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Old 08-20-2008, 11:21 AM   #1
Tappet OP
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Joined: May 2007
Location: South Africa
Oddometer: 1,451
African Enduro

Here's my first RR, of my solo trans-Africa adventure.

I've been lurking around advrider for about two years now, and owe so much to the useful FF's & resources that I thought I'd write a ride report.


I'd been thinking about a trip like this since I was a nipper, but in many past years the route has not been possible through the countries I wanted to travel (mostly due to borders being closed in countries like Libya & The Sudan). I've always wanted to go North to South, and along the East coast. So this was the idea:

I contacted each country consulate and read all the other recent Africa RR's I could find and although entry into each country wasn't 100% guaranteed I had worked-out some plan B's, so the game was on.

I had also done some research to find out some more challenging offroad legs through each country. The Chinese are building roads through Africa like it's nobodies business, and my preference with bikes is generally toward dirt surfaces.


This is the boring part. It took me about 6 months part-time and 1 month full-time - and mostly entailed research for:
  • Visa's, carnet, & other documentation
  • Route & local contacts
  • Bike mods, repairs, spares & riding gear
  • Camping, eating, living & medical equipment
I'll spare the boring detail, but visa & documentation requirements were extensive and had to be done in advance. PM me if you want to know more.


OK, the fun part. I'd read everything I could find written on this route and the overriding bike advice was to keep it light & simple. The shortlist was these usual suspects (ahem, in alphabetical order)
  • BMW 650 Dakar
  • Honda Transalp
  • Honda XR 600/650
  • KTM 640 Adv
  • Yamaha TT or XT 600/660
I gave each contender an equal opportunity. The choice came down to being the most off-road biased while at the same time was strong and most ready out of the box, and most importantly not require a computer to be plugged-in for a service. There was a clear winner for me, which also turned-out to be the cheapest option for me as it required the least after-market parts, which in South Africa are not as widely available or cheap as the Western World.

I decided to buy a brand new one, especially after hearing about them being discontinued and managed to grab the third last model from the importers in South Africa. My research suggested that the newer LC4's were very reliable if given appropriate TLC, and because I was going solo through some pretty unfriendly places I wanted to be 100% certain of the bikes history.


I thought the bike could handle it out of the box, but my extensive research in the LC4 thread index revealed many bits that would aid fall protection and luggage capacity/ease. My shortlist was anything but short, so I trimmed it by 2/3rds and was left with these:
  • Sprockets upgraded to steel (Longer life-span thus spares shouldn't be required)
  • Chain upgraded to X-ring Gold (As with sprockets, prolonged lifespan)
  • Stenhouse handlebar risers (Comfortable for taller rider & standing on pegs)
  • Tyres (Standard Metzeler Sahara's for Europe, Continental TKC80's for Africa, Pirelli MT21 purchased on-route)
  • Ultra heavy duty tubes (Ask me afterwards how many punctures I get)
Heart, lungs & stomach
  • Akrapovic silencer (Apart from the nice tune & performance I needed the flexibility of the silencing insert)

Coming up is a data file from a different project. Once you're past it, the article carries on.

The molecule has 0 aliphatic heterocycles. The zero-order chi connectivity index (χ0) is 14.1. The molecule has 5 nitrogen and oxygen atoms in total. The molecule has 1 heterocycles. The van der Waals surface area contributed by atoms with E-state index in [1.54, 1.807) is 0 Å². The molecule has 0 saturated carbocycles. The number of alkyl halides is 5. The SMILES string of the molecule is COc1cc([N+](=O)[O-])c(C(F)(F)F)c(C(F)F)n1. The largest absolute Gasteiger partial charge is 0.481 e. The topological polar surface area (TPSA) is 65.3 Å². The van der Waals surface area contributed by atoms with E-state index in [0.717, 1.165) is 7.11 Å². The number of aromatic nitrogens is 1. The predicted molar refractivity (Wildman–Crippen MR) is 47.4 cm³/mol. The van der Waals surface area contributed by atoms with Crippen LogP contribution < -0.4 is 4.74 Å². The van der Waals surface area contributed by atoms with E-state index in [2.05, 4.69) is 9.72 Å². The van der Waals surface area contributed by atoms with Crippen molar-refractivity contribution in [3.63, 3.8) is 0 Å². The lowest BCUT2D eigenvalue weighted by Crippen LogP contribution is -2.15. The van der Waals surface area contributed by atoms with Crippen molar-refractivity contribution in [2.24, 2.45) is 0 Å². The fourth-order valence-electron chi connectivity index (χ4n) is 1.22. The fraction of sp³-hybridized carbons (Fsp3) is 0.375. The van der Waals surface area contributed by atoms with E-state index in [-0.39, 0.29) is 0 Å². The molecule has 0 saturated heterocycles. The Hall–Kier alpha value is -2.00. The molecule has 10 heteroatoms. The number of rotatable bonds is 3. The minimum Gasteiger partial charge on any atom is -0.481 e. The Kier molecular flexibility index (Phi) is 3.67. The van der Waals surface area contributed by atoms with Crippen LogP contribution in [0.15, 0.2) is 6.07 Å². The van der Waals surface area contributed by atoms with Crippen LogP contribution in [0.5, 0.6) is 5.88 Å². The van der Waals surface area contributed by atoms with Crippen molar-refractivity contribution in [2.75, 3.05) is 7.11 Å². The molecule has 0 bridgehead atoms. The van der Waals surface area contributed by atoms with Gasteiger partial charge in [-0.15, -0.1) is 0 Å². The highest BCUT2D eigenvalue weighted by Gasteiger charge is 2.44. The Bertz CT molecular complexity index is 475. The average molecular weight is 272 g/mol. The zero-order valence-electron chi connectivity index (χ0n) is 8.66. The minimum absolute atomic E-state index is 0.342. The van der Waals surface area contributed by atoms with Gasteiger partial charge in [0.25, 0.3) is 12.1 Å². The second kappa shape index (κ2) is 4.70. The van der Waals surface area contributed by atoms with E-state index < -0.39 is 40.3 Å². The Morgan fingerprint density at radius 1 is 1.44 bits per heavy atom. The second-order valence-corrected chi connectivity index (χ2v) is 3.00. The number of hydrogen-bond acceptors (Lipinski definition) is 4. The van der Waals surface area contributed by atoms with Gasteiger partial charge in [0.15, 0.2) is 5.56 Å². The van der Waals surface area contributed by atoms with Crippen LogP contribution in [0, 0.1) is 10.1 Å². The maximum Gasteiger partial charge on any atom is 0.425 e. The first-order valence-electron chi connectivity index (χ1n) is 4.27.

• The usual airbox, carb needle & emission control restrictions removed. Tuned at the average altitude I would be at.
  • VisuFilter inline fuel filter (Extra protection against dirty fuel)
  • Mr Funnel (Even more protection against dirty fuel)
  • Loctite blue (Added to just about everything that could turn on the bike)
Body & clothing
  • Acerbis multipro hand guards (much better than the stock plastic ones)
  • Front high fender conversion (purely aesthetic, but does help in thick mud)
  • Neoprene fork covers (to keep dust & hit out of seals etc)
  • Carbon fibre tank protectots (lightweight bump & scratch protection. By Chris Barnes in the UK)
  • Side stand (In addition to centre stand)
  • Headlight guard Protection against stone-throwing Ethiopian juveniles)
  • Rallye crash plate with side toolboxes (Tougher engine / lever protection plus low-down tool storage)
  • Sheepskin on seat (From Alaska Sheepskin)
  • Tankbag (nice & small, by Wolfman, with rain cover)
  • Front fender bag (Handy for tube spares/repair)
  • Andystrapz pannierz luggage (This is my thread, so I can say soft luggage is the ONLY option for offroad terrain)
  • Pacsafe security netting for pannierz
  • Pelican top box
  • Luggage rack extension for top box
  • Registration number plate (Not essential in South Africa but a useful accessory when traveling abroad)
  • Garmin 60CSx with maps from tracks4africa
  • Garmin plastic bicycle handlebar mount
  • Cigarette lighter to hella power adapter
There were two major mods which I couldn't afford, even though they were available locally; stronger rims than the standard behr ones and a steering damper. I thought I'd use my guns as a steering damper (and to straighten the rims). I'll reflect on these omissions at the end of my trip.

My bike with most of the mods installed

Some advrider stickers, one of the few mods I could afford to have shipped from overseas


The bike was brand new 5 weeks before my scheduled departure date. I spent this time installing most of the mods and running in the motor for its first 1000km's. I opted for the 'take it easy' run-in method, only opening it up slightly past 5K rpm towards the end. Although I had ridden a number of 640 Adv’s previously I was astounded by its offroad ability while chasing a friend on a 250 2-stroke through the forests. On the road I found it a pleasure, especially when tightening up the suspension. The renowned vibes of the LC4 didn't bother me in the slightest, besides if it was comfort I wanted I would be staying at home in front of the TV with my slippers on dispensing laudanum to myself.